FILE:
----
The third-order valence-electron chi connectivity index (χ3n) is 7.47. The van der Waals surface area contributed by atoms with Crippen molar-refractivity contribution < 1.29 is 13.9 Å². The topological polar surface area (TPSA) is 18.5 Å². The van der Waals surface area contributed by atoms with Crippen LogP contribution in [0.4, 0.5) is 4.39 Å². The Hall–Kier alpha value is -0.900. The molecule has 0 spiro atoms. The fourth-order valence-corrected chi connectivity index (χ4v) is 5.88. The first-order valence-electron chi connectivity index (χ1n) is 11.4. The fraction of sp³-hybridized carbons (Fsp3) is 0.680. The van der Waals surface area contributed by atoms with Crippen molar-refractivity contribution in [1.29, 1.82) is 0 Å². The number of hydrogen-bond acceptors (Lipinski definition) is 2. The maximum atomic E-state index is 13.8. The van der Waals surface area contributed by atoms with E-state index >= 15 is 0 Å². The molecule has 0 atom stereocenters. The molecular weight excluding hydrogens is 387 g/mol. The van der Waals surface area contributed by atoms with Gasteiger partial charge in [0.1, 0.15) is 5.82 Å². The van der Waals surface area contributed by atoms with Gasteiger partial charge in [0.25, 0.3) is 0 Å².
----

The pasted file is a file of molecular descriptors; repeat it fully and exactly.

The third-order valence-electron chi connectivity index (χ3n) is 7.47. The van der Waals surface area contributed by atoms with Crippen molar-refractivity contribution < 1.29 is 13.9 Å². The topological polar surface area (TPSA) is 18.5 Å². The van der Waals surface area contributed by atoms with Crippen LogP contribution in [0.4, 0.5) is 4.39 Å². The Hall–Kier alpha value is -0.900. The molecule has 0 spiro atoms. The fourth-order valence-corrected chi connectivity index (χ4v) is 5.88. The first-order valence-electron chi connectivity index (χ1n) is 11.4. The fraction of sp³-hybridized carbons (Fsp3) is 0.680. The van der Waals surface area contributed by atoms with Crippen molar-refractivity contribution in [1.29, 1.82) is 0 Å². The number of hydrogen-bond acceptors (Lipinski definition) is 2. The maximum atomic E-state index is 13.8. The van der Waals surface area contributed by atoms with E-state index >= 15 is 0 Å². The molecule has 0 atom stereocenters. The molecular weight excluding hydrogens is 387 g/mol. The van der Waals surface area contributed by atoms with Gasteiger partial charge in [0.1, 0.15) is 5.82 Å². The van der Waals surface area contributed by atoms with Gasteiger partial charge in [0.25, 0.3) is 0 Å².